I have read most of the articles written on Egypt, particularly by American scholars. Most of these writers are extremely well informed about economic and political developments in our country — which, for some reason, annoys many Egyptian officials. However, if the state had a better understanding of the American ruling mechanism, it would be better equipped to deal with such critiques. As it is, the Egyptian state has been puzzled by the criticism voiced by these scholars, questioning their novel views, especially since they differ from those of several international financing institutes that are praising our government.
The Egyptian state often counterattacks American scholars’ criticism by casting doubt on their ability to digest what is truly happening in Egypt. A review of each party’s arguments gives the impression that we are discussing two completely different nations. The fact that Egypt is a focal point nation means that it draws intensive international attention. In my opinion, this is a clear advantage — if we can manage to deploy international media to highlight the positive aspects of our country.
In a media outlet, reality always conveys a better picture than an opinion piece. The millions of foreigners who visit Egypt learn about us thoroughly. We must therefore work on overcoming our challenges and advancing our achievements, which the world will view favorably. The building of a new bridge will not impress Westerners, who perceive it as a basic government duty. Meanwhile, the tackling of human development challenges in Egypt, an issue that is considered to affect the entire world, is being closely watched. Labeling all critics of the regime “state enemies” does not help.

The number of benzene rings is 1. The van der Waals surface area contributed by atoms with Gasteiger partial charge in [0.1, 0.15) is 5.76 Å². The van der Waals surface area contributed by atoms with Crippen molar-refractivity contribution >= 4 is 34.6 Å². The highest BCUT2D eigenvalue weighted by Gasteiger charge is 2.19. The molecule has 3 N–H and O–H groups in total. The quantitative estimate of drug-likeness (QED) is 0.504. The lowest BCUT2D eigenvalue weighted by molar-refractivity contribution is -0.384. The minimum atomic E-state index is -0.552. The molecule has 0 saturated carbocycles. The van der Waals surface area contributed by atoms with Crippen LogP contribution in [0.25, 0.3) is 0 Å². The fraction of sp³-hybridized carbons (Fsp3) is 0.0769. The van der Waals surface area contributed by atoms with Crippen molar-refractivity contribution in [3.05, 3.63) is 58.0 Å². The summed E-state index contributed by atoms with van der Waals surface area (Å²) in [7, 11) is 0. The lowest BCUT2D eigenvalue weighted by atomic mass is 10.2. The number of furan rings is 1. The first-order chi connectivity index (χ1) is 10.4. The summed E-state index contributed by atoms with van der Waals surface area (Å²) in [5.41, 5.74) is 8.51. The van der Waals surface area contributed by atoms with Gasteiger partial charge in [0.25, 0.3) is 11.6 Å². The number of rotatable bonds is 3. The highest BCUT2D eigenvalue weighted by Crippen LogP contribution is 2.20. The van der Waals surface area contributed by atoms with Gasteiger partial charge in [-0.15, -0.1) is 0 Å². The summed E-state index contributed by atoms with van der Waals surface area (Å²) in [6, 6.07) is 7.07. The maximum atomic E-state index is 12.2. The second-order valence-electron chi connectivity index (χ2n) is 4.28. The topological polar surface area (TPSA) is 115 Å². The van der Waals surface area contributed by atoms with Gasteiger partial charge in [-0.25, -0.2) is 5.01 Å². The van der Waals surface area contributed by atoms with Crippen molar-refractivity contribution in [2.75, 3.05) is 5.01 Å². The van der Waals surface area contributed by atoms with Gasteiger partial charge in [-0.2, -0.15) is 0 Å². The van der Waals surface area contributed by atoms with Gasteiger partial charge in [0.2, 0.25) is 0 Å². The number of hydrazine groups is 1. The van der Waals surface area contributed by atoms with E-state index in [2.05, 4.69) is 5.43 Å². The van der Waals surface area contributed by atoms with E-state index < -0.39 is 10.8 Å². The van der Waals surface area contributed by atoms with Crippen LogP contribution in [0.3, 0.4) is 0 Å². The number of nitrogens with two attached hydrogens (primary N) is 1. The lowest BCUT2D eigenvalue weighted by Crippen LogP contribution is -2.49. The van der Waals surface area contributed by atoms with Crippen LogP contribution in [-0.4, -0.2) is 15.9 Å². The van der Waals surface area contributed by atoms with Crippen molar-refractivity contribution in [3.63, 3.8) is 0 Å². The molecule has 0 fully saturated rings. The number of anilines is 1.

Government should stop hitting out at foreign scholars and instead focus on policies that value human development over infrastructure expansion.
Many of these scholars and journalists used to be more tolerant of former President Hosni Mubarak’s ruling mechanism, justifying many of his policies. Thus, our current regime cannot accept the fact that these same people are strong critics of El-Sisi, especially given the regime’s belief that its performance in all fields is substantially superior to that of the Mubarak era. Moreover, anyone who does not support the current ruling regime is seen to be either conspiring against our country or a Muslim Brotherhood affiliate.
The point that our government is missing is that we are living in an entirely different age than that of Mubarak. The political dynamics of the Middle East have changed completely. Social media channels have played a radical role in changing people’s perspectives: Today, people are more aware of their political surroundings and they value human development over infrastructure expansion. Nonetheless, Egypt is clearly a static nation, believing that it can continue to apply the same policy forever — it will neither adapt to these developments easily nor even be able to work on reducing these waves of criticism.
Egypt needs a government that thinks and acts ahead of its citizens’ needs. Applying some kind of reform will turn our international critics into our advocates. We need to learn from our critics by implementing what we determine to be genuine advice, as our tendency for denial won’t help us for long. If our government persists in applying the same policy (which appears to be the case), the rift between the Egyptian state and international society will widen, impacting Egypt’s already shaky relations with many advanced nations.
• Mohammed Nosseir, a liberal politician from Egypt, is a strong advocate of political participation and economic freedom.